Makin’ It Rain: Scientist Who Helped Create Women’s Cancer Drug Donates Entire Million-Dollar Earnings To Charity

A researcher who spent the last 30 years working on a drug to help women fight ovarian cancer has now donated her share of the money from the drug’s sale—over a million dollars—to charity to further help those in need.

Professor Nicola Curtin worked as part of a team at Newcastle University to develop the newly available drug, called Rubraca, that treats carriers of the BRCA gene that makes some women more vulnerable to ovarian and breast cancers.

While Curtin’s research work has focused on fighting disease the fund her enormous donation has created will help treat social ills, specifically it will help people get back on their feet in society.

According to the Independent: “Professor Curtin used her £865,000 share of the funds to establish the Curtin PARP (Passionate About Realising your Potential) Fund at the Community Foundation, which will work with people to help overcome barriers in education and employment.”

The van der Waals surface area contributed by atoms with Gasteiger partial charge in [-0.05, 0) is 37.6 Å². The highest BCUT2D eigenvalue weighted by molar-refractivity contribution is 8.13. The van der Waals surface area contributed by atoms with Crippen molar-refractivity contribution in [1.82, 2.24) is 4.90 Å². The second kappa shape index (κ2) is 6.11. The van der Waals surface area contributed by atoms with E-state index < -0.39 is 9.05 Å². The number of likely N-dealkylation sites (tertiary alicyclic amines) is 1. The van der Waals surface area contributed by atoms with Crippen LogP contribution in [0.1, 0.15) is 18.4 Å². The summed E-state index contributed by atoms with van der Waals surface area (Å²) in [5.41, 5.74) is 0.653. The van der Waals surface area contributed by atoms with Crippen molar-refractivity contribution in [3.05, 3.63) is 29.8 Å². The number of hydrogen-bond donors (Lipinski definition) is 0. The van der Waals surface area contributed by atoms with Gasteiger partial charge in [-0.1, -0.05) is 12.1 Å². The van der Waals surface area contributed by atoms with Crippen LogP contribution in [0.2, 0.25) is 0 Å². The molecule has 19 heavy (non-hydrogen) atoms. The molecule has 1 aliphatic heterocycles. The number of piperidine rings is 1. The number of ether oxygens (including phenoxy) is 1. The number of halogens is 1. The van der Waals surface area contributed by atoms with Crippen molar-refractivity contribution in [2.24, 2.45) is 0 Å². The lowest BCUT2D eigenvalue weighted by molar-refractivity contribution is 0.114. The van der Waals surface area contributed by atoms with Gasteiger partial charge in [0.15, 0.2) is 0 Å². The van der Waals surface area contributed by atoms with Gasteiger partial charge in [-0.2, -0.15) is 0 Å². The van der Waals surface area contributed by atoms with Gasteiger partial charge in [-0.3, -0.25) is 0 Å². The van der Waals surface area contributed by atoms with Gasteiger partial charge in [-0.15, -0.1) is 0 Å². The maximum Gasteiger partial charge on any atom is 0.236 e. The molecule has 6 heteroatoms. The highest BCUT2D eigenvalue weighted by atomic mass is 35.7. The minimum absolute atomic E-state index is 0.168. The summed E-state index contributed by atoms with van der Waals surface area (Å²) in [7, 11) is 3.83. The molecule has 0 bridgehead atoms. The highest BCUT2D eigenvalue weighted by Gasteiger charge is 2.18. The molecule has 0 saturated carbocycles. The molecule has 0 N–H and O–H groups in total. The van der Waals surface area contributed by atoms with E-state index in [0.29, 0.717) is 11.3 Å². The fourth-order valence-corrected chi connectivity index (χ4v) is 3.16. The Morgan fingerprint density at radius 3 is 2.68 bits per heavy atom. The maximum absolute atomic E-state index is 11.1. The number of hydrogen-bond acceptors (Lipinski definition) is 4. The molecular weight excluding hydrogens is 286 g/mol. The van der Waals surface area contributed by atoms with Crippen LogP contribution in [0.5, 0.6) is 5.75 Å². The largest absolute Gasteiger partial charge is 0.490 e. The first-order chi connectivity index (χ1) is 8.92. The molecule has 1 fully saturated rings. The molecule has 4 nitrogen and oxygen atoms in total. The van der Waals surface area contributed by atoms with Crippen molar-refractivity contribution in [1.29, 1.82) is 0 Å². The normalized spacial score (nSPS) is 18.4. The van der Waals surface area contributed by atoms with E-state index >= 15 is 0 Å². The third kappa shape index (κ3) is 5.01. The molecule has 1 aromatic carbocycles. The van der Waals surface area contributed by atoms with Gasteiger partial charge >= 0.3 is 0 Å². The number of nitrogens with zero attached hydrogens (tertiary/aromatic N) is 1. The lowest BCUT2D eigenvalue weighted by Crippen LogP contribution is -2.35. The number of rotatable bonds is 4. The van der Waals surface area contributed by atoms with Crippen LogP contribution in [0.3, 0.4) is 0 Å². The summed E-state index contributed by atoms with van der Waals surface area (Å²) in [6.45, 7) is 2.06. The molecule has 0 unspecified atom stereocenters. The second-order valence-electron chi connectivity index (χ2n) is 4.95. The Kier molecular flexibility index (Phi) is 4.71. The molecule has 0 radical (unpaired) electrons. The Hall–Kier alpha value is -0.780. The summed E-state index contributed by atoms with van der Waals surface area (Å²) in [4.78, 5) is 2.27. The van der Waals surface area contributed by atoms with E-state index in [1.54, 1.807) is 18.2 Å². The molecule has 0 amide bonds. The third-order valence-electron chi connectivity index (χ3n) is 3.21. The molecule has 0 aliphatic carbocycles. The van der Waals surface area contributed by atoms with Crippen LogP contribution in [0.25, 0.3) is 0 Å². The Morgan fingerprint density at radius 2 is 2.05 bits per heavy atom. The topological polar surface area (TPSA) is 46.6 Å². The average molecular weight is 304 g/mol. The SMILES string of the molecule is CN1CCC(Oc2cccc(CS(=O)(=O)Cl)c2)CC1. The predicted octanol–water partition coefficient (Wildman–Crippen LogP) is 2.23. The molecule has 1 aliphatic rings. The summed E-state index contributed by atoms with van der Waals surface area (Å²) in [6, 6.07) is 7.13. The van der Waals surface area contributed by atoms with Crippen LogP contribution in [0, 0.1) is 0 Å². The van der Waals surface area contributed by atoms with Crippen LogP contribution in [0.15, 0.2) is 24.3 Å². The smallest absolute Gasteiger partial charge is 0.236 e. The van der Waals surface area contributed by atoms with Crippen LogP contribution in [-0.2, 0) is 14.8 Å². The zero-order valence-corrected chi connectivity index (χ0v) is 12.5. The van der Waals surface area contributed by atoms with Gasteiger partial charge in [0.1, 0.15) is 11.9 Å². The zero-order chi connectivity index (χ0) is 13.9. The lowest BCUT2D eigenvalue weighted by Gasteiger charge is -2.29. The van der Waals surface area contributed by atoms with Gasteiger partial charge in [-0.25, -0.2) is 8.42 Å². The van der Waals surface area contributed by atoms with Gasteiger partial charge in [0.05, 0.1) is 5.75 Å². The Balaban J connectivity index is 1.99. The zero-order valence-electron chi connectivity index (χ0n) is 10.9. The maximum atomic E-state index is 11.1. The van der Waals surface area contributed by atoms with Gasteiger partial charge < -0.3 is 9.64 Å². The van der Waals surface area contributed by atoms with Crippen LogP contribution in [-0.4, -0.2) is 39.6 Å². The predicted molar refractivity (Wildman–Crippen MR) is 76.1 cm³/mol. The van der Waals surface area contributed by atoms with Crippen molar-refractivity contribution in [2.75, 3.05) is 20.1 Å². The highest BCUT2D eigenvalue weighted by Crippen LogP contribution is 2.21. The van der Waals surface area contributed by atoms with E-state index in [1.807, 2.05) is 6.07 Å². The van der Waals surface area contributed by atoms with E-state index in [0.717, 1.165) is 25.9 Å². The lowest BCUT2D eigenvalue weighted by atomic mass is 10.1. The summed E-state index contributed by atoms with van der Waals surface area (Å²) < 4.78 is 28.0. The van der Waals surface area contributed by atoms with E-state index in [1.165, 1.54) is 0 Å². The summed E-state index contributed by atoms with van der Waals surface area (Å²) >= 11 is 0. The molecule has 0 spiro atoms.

Recipients will include both immigrants and the otherwise socially disadvantaged like people seeking a job after spending a lengthy period of time caring for family members or doing other forms of often underappreciated work.

As Professor Curtin explained:

“Young carers have quite a rough time, they miss out on opportunities at school because they’re busy looking after a sibling or a parent. They need a help up—so do refugees, so do all sorts of people.”

“I just don’t believe that talent is restricted to white middle-class people.”

After dedicating so much of her career to helping women fight cancer Curtin’s latest act of selflessness is hardly a surprise but it’s massively impressive nonetheless.

Newcastle University

Despite the size of her donation Curtin told the Independent that she’s never been driven by money and considers herself lucky to be in a position to give back, saying:

“I don’t think any scientist is driven by monetary considerations. What we’re driven by, largely, is finding things out. And the fact that we’ve hit gold with this drug is largely down to luck. There’s been a lot of hard work by a lot of people, but that’s true of many projects that don’t reach fruition in the same way. I could easily have been one of these people.”


Written by Stefan

Writer and middle school limbo champ.